It's a cool, cloudy morning, and I am about 2 miles into what will be an 8 mile hike on the Apple Orchard Falls and North Creek River trails in the Jefferson National Forest of Virginia. The forest and hiking are therapeutic for me, and I am excited to be alone in the woods without a soul in sight. Maybe this form of quiet and isolation will allow me to relax, focus and connect with nature.
“Connected.” There’s a word that’s become quite convoluted. One is supposed to be connected in so many aspects of life. There are articles every day about how we’re too connected to some things and not connected to others. I’m supposed to be connected professionally (but only to the right people), socially (but not too much digitally and definitely more personally), to nature, to my inner thoughts and feelings, to my community, and on and on. Just thinking about it is a little stressful.
Back to the trail. It's been a good hike so far. It's so quiet I can hear each breath and every movement and sound within the forest. I round a corner and see my destination: Apple Orchard Falls. It's more of a trickle than a waterfall, but I don't care. It's beautiful. I snap a couple of pictures on my iPhone and then set it down beside me. I get comfortable on a wooden bench that the Forest Service has built at the base of the falls. I open my backpack and pull out Walden by Henry David Thoreau. It's a book I've started and never finished, and at this point in my life I'm determined to relax and give it a read.
Just as I begin the first chapter, which I'm already thoroughly enjoying, my phone bings twice. Somehow an errant signal must have found my phone here in the dense forest, and I have received a text. It's quite comical, sitting on a bench alone in the woods, reading Thoreau and then hearing the sound of an iPhone. Of course, I'm now distracted. I'm holding the book and staring at the big Apple logo on the back of my phone while listening to the water rush down, ironically, Apple Orchards Falls.
Now, to make the scene more ironic I must point out that the night before I watched the film, Jobs. It's the story of Steve Job's life from the time he cofounded Apple Inc. until his dramatic return years later. While it didn't garner rave reviews, I was enthralled with the movie and in awe of Job's passion and energy as he reshaped the world through technology. I was struck by his love of meshing art and technology and his vision of devices as extensions of humans rather than separate entities. Sitting on the rock, I ask myself a simple, amusing question: Would Thoreau have owned an iPhone? My hunch is that one’s initial response would be “No." I’m alone in the woods, as Thoreau and Jobs would appreciate, so I contemplate the question.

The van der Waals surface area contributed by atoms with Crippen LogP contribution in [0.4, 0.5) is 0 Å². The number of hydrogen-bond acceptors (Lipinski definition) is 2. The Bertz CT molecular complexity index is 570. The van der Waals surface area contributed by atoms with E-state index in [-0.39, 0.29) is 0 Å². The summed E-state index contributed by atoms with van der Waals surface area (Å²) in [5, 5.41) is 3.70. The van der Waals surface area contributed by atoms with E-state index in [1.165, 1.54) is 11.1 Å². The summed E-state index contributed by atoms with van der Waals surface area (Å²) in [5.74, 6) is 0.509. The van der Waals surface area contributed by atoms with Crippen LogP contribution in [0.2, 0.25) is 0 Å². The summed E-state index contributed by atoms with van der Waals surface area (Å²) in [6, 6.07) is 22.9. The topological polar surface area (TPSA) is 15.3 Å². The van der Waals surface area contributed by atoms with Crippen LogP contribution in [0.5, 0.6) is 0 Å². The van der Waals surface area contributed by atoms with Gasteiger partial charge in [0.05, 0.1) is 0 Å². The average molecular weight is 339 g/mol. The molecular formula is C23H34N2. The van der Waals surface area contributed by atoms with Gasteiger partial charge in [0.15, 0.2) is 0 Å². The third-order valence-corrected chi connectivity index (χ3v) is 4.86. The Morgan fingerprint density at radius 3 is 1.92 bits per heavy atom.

"Your time is limited, so don’t waste it living someone else’s life. Don’t be trapped by dogma — which is living with the results of other people’s thinking. Don’t let the noise of others’ opinions drown out your own inner voice. And most important, have the courage to follow your heart and intuition. They somehow already know what you truly want to become. Everything else is secondary." - Steve Jobs
I turn over the phone, wondering if Thoreau is groaning at me, to check my message. I’ve received a text from my mom. Attached are three photos from the prairies of Missouri. She and my dad are driving across The Great Plains on their way back home to Virginia, and my mom is in awe of the vastness of the land. I smile at the phenomenon that is life. I’m sitting in the middle of the forest. I’m reading a book published in 1854 while holding one of the world’s most extraordinary pieces of technology. My mom and I, over 500 miles apart, are connected. We are both sharing an experience with nature, marveling at its beauty and the sense of awe it can instill. Maybe Thoreau would have owned an iPhone.
On the other hand, there is no doubt that modern devices are dominating our attention and, as a result, we are losing our vital connection to the natural world. Articles and studies have been written and conducted pointing out the dangers of the increasing amount of time we spend indoors and away from the mountains, forests, and bodies of water that surround us. As a country, our physical and mental health are deteriorating and our disconnect with nature is likely playing a major role. These devices distract us from the things that are truly important. After all, in this moment, I have shifted my attention from the quiet and solitude of the trail to my phone. Maybe Thoreau would have chucked the iPhone in the trash.
Thoreau believed in carving one’s own path in life. He urged people to follow their dreams and not be afraid to challenge the norm. So did Steve Jobs. They were both innovators, and they both used their artistic talents to impact the world. So, holding my phone, Walden resting gently on my lap, I gaze at the photos of the Missouri prairie with the relaxing sounds of Apple Orchard Falls in the background. Then, I shut off the device and continue my reading.
"If a man does not keep pace with his companions, perhaps it is because he hears a different drummer. Let him step to the music which he hears, however measured or far away."
I’m not sure what Thoreau would have thought of this technology or what he would have said to Jobs. It’s fun to think about because in some ways they were very much alike. I know that I’m grateful to both men. On this day, in the middle of the beautiful Jefferson National Forest, I am connected to both nature and my mother. The latter just happens to be gazing out across the vast prairies of Missouri and decided she wanted to share that moment with her son. That is truly amazing; a tribute to the things that make life in our time such a gift.